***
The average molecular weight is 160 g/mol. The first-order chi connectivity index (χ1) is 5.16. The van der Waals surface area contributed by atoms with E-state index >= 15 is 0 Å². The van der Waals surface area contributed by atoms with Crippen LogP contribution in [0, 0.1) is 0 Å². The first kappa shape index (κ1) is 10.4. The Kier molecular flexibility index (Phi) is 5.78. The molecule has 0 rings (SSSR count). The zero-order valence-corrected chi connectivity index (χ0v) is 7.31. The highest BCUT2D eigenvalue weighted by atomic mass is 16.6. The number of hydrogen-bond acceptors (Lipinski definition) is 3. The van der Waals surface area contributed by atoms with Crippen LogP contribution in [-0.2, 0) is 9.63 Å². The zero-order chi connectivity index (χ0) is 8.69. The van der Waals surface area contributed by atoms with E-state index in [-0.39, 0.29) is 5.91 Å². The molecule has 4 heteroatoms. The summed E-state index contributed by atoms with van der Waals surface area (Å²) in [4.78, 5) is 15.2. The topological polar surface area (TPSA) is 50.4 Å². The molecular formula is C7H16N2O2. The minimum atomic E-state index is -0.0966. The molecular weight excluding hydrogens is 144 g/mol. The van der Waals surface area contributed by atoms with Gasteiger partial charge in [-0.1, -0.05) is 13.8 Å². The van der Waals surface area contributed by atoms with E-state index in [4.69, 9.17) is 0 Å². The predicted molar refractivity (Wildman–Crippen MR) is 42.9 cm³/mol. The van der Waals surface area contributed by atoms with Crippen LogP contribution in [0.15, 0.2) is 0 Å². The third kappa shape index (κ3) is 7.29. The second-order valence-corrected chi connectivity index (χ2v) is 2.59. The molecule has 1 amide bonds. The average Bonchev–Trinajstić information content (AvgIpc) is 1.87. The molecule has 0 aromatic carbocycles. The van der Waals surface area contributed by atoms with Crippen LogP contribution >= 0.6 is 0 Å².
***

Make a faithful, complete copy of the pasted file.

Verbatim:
The average molecular weight is 160 g/mol. The first-order chi connectivity index (χ1) is 5.16. The van der Waals surface area contributed by atoms with E-state index >= 15 is 0 Å². The van der Waals surface area contributed by atoms with Crippen LogP contribution in [0, 0.1) is 0 Å². The first kappa shape index (κ1) is 10.4. The Kier molecular flexibility index (Phi) is 5.78. The molecule has 0 rings (SSSR count). The zero-order valence-corrected chi connectivity index (χ0v) is 7.31. The highest BCUT2D eigenvalue weighted by atomic mass is 16.6. The number of hydrogen-bond acceptors (Lipinski definition) is 3. The van der Waals surface area contributed by atoms with Crippen LogP contribution in [-0.2, 0) is 9.63 Å². The zero-order chi connectivity index (χ0) is 8.69. The van der Waals surface area contributed by atoms with E-state index in [-0.39, 0.29) is 5.91 Å². The molecule has 4 heteroatoms. The summed E-state index contributed by atoms with van der Waals surface area (Å²) in [4.78, 5) is 15.2. The topological polar surface area (TPSA) is 50.4 Å². The molecular formula is C7H16N2O2. The minimum atomic E-state index is -0.0966. The molecular weight excluding hydrogens is 144 g/mol. The van der Waals surface area contributed by atoms with Gasteiger partial charge in [-0.1, -0.05) is 13.8 Å². The van der Waals surface area contributed by atoms with E-state index in [4.69, 9.17) is 0 Å². The predicted molar refractivity (Wildman–Crippen MR) is 42.9 cm³/mol. The van der Waals surface area contributed by atoms with Crippen LogP contribution in [0.15, 0.2) is 0 Å². The third kappa shape index (κ3) is 7.29. The second-order valence-corrected chi connectivity index (χ2v) is 2.59. The molecule has 1 amide bonds. The average Bonchev–Trinajstić information content (AvgIpc) is 1.87. The molecule has 0 aromatic carbocycles. The van der Waals surface area contributed by atoms with Crippen LogP contribution >= 0.6 is 0 Å².